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Our Solar System includes: The Sun (our one star) Eight planets and their natural satellites a)Mercury b)Venus c)Earth d)Mars e) Jupiter f) Saturn g) Uranus h) Neptune Asteroids Comets Meteors, Meteoroids Dwarf Planets. Our Solar System.

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Presentation Transcript
slide1

Our Solar System includes:

  • The Sun (our one star)
  • Eight planets and their natural satellites
  • a)Mercury
  • b)Venus
  • c)Earth
  • d)Mars
  • e) Jupiter
  • f) Saturn
  • g) Uranus
  • h) Neptune
  • Asteroids
  • Comets
  • Meteors, Meteoroids
  • Dwarf Planets

Our Solar System

Mrs. Degl

slide2

There are two main groups of planets in our Solar System:

1. Terrestrial Planets

2. Jovian Planets

  • Terrestrial Planets – Earth like
  • The first 4 planets from the Sun
  • Mercury, Venus, Earth, Mars
  • These are the smaller planets
  • These planets are more dense
  • These planets are made of solid
  • rock. (You can stand on them)
  • Jovian Planets – Gas Giants
  • The next 4 planets
  • Jupiter, Saturn, Uranus, Neptune
  • Does not include Pluto
  • These are very LARGE planets
  • These are low density planets
  • These planets are made of GAS
  • You cannot stand on them
  • These planets have very thick
  • atmospheres

Pluto is not in either group.

Mrs. Degl

slide3

Mercury

  • The innermost planet
  • The smallest planet
  • Has no atmosphere
  • Has a lot of craters
  • Is very dense
  • Rotates slowly
  • Revolves quickly
  • Day temps are @ 800ºF
  • Night temps are @ -280ºF

Mrs. Degl

slide4

Venus

  • Very similar to the Earth as far as size and density.
  • Has a very thick atmosphere of over 97% carbon dioxide.
  • Surface temperature is 90 times hotter than Earth.
  • Has a runaway greenhouse effect because of the high amount of
  • CO2.
  • The surface was mapped and showed that 80% of the surface was
  • once volcanic.
  • There are very few impact craters. Why? _________________

Mrs. Degl

slide5

Mars

  • The Red Planet
  • The atmosphere is 1% as dense as the Earths.
  • The small atmosphere is mostly CO2.
  • Has visible polar caps of frozen water and CO2.
  • Very dry planet with many large dust storms.
  • Numerous extinct volcanoes (Olympus Mons-largest in our Solar System)
  • The tectonic plates are not moving like Earth’s are.
  • No running water (only frozen on the caps)
  • There are stream drainage patterns found on the planet from
  • running water at some point long ago.

Mrs. Degl

slide6

Jupiter

  • Largest planet.
  • 2.5 times greater mass than all of the other items on our solar
  • system combined.
  • If it grew only 10x larger, it would have become a star (we will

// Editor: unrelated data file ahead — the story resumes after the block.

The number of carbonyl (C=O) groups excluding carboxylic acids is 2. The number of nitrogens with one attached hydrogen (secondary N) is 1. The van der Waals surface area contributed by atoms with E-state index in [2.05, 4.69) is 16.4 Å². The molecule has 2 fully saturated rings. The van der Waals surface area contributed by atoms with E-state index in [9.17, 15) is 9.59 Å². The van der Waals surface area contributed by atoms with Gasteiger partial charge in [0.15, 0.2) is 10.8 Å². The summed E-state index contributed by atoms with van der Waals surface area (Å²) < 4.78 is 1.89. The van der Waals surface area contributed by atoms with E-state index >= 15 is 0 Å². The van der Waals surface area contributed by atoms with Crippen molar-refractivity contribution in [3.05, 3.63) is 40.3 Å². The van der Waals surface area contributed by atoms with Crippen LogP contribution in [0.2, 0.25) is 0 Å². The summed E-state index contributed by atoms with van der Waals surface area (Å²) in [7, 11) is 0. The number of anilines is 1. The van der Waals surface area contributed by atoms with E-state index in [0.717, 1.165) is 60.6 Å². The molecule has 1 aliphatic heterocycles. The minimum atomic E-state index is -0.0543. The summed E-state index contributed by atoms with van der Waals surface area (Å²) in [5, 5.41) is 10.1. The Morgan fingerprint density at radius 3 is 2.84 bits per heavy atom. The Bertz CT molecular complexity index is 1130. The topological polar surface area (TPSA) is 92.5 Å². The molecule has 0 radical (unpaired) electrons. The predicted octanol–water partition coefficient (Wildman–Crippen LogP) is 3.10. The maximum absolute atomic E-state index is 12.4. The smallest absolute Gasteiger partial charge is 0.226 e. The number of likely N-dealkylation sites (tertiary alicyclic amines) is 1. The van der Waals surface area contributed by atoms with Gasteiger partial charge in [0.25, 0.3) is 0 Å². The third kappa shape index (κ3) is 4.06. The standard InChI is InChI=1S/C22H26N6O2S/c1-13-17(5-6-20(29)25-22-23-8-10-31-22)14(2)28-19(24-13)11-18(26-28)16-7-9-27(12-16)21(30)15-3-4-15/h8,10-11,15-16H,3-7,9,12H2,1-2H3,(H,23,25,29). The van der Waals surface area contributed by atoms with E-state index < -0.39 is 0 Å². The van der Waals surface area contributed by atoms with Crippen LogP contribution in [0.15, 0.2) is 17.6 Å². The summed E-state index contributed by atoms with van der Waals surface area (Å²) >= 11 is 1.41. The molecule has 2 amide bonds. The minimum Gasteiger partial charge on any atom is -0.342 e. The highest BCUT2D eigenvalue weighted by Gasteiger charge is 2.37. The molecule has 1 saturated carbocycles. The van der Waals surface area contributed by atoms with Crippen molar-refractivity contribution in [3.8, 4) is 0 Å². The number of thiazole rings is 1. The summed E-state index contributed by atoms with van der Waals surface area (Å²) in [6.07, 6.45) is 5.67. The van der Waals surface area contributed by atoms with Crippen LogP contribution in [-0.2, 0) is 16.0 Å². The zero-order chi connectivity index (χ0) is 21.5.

• learn about this when we discuss stars)
  • Rotates in 10 hours.
  • Multicolored atmosphere caused by the thick gasses swirling
  • around.
  • Has the Great Red Spot, the largest storm in our Solar System.
  • Surface may be an ocean of liquid hydrogen (not rocky)
  • Has a ring system.
  • Has many moons, but two are promising for life.
  • a) Europa – Has a cracked icy surface, which means that it may have life in a warmer ocean underneath
  • b) Io – Very volcanically active (cooling lava creates steam,
  • which can create water, which can hold life)

Mrs. Degl

slide7

Io

Mrs. Degl

slide8

Saturn

  • Very similar to Jupiter as far as atmospheric conditions.
  • Most prominent ring system (about 1000 rings)
  • a) the total ring thickness is 40,000 km
  • b) each ring is about 100 m thick
  • c) particles in the ring are mostly icy particles, the size of buses.
  • Rings were discovered by Galileo in 1610.
  • The Cassini spacecraft traveled through the rings
  • in July 2004.
  • Has at least 21 moons (Titan is the largest moon in our Solar
  • System)
  • Enceladus, another Moon, is geologically active. It is spraying water vapor and ice into space. This was discovered in December 2005.

Enceladus

Mrs. Degl

slide9

Uranus and Neptune are considered the twin planets

Neptune

Uranus

  • Very thick atmosphere
  • Has the Great Dark Spot, which
  • is a large storm
  • One Moon (Triton) revolves
  • opposite to rest of our Solar
  • System members. It also has the
  • lowest temp. in the Solar System.
  • Rotates on it’s side (it is
  • tipped over)
  • Also has a ring system
  • Many large moons
  • Very thick atmosphere

Mrs. Degl

slide10

What is Pluto now?

Pluto

  • Is not visible to the naked eye.
  • Highly elliptical orbit, which causes
  • it to travel into the orbital path of
  • Neptune.
  • 3. Pluto is now classified as a "dwarf planet"
  • 4. Pluto might be a captured old comet or a previous moon of Neptune.
  • 5. The average temp. on Pluto is -210ºF
  • 6. Pluto’s main moon Charon is almost the same size as itself.

Charon

Click here to

learn about the

future mission to Pluto

Mrs. Degl

slide11

Ceres? Charon? Eris (2003 UB13)?